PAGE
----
Skip to content

Posts tagged ‘history of sexuality’

4. Jean Marestan’s Sex Manual

By Sophie Turbutt (@Sophie_Turbutt)

L‘Éducation Sexuelle was a popular sex manual written by French anarchist Jean Marestan in 1910. Marestan trained as a doctor but was forced to quit his studies due to financial hardship; instead, he joined a bohemian circle and wrote for anarchist journals. Harnessing his connections in the movement, he managed to get his sex manual widely promoted in the anarchist press, not only in France but also elsewhere in Europe and the Americas. It was translated into five languages, went through many editions, and sold tens of thousands of copies.

Read more

The Case of Betty John – gender ambiguity in a late eighteenth century small-claims court

By Alex Wakelam – @A_Wakelam

Alex is a PhD candidate in the Faculty of History. His thesis is entitled “Imprisonment for Debt and Women’s Financial Failure in the Long Eighteenth Century”.

Before the eighteenth century, it was potentially possible to stand at the window of an English townhouse and gaze out across the milieu of different classes, ages, and ethnicities crowded in the streets below and immediately understand what an individual person was and where they belonged in society. People dressed their status, not simply out of choice, but in accordance with law. Sumptuary laws were regularly enacted from Edward III’s reign into the early modern period though they weren’t always as regularly enforced. These laws listed with varying degrees of specificity the type, cut, colour, and style of dress for various members of society. Read more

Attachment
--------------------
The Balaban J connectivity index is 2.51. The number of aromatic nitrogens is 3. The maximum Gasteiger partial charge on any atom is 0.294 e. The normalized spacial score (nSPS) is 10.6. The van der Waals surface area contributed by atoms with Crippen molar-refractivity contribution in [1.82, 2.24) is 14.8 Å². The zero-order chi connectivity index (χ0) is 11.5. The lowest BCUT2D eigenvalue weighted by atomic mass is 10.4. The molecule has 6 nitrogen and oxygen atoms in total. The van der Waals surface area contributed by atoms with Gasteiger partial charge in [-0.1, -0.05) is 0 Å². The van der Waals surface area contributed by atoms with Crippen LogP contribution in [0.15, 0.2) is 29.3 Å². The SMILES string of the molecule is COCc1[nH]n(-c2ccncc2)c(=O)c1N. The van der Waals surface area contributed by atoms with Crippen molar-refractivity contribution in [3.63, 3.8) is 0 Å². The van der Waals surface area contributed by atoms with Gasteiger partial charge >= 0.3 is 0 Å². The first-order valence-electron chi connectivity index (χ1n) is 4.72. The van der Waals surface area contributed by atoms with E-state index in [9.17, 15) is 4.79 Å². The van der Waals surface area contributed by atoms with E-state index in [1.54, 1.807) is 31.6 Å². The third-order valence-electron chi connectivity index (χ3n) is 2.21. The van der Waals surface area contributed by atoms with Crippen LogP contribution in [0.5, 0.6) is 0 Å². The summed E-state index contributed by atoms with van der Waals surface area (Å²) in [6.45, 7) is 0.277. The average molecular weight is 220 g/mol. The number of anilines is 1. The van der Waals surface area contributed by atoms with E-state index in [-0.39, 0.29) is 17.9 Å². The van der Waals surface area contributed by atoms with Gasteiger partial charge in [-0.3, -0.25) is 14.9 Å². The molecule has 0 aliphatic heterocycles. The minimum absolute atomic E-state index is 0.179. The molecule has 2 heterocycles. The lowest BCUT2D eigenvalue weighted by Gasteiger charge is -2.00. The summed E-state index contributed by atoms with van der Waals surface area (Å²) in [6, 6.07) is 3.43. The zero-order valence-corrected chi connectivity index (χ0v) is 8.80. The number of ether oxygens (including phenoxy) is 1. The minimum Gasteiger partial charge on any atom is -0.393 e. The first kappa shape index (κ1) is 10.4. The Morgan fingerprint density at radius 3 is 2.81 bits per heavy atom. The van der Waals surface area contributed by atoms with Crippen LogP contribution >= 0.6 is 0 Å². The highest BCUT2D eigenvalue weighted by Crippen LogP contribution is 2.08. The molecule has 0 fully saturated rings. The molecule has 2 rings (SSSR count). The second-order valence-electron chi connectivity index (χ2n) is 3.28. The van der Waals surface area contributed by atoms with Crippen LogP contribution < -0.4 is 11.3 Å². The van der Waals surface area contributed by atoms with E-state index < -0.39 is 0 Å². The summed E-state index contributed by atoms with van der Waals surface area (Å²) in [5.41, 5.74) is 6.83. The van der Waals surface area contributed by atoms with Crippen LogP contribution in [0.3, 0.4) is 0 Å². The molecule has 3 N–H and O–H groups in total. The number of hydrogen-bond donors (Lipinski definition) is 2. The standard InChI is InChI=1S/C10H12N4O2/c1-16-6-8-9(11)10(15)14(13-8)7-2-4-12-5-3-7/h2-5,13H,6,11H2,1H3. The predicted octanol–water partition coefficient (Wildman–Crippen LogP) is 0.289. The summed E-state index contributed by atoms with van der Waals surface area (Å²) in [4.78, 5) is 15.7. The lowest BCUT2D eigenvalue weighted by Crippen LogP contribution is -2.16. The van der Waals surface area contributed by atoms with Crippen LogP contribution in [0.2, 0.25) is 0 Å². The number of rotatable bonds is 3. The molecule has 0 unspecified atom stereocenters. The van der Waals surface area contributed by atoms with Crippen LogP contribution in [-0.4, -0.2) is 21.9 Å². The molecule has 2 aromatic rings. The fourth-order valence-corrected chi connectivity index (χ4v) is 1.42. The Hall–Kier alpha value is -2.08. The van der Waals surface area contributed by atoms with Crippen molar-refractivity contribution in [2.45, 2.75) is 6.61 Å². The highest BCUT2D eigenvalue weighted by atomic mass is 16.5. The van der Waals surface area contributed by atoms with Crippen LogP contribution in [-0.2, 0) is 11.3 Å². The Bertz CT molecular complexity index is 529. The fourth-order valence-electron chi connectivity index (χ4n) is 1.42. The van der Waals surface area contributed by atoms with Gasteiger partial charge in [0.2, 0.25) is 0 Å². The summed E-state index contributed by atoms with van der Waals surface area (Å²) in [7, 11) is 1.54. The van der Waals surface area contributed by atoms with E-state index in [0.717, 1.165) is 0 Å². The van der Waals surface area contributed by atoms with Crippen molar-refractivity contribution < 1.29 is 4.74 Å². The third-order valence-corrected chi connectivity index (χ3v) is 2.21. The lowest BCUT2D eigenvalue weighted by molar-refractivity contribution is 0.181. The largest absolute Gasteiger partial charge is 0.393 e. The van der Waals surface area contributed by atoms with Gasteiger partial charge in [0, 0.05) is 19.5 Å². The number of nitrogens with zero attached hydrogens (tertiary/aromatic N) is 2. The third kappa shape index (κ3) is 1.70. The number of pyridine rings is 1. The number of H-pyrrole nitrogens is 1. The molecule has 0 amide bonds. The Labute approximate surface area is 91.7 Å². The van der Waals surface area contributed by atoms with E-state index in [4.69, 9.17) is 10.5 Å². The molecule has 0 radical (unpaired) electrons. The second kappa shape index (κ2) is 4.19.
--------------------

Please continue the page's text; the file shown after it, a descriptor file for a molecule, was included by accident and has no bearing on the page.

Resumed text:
“In their reckless lust they forget their sex” – LGBT history in the Middle Ages

by Tim Wingard – @Physiololgus

Tim is a graduate of the University of York’s Centre for Medieval Studies. His research interests include issues of historical sexuality, the latin bestiary, and medieval travel writing.

There is a tendency in popular histories and in the teaching of the subject at school to assume that the Middle Ages were an inherently heterosexual era. The stereotype of medieval life involves hyper-masculine knights fighting each other for the affection of damsels, according to a code of chivalry that set strict boundaries for relations between the sexes. LGBT identities are generally regarded as a ‘modern’ phenomenon, something that simply did not exist in this premodern world. In fact, some of the most exciting research in medieval scholarship since the 1980s has been done on unearthing the ‘secret history’ of diverse medieval sexualities.

Read more

Homosexuality in the ‘Enlightenment’?

By Nailya Shamgunova

Nailya is working on European conceptualisations of sexual diversity in South East Asia and Japan in the 17th century.

France was the first European state to repeal its sodomy laws as far back as 1791. The event, which is now hailed by LGBTQ+ groups as a landmark, at first glance seems like a culmination of a century of Enlightenment and reason in the midst of a Revolution proclaiming liberty. Read more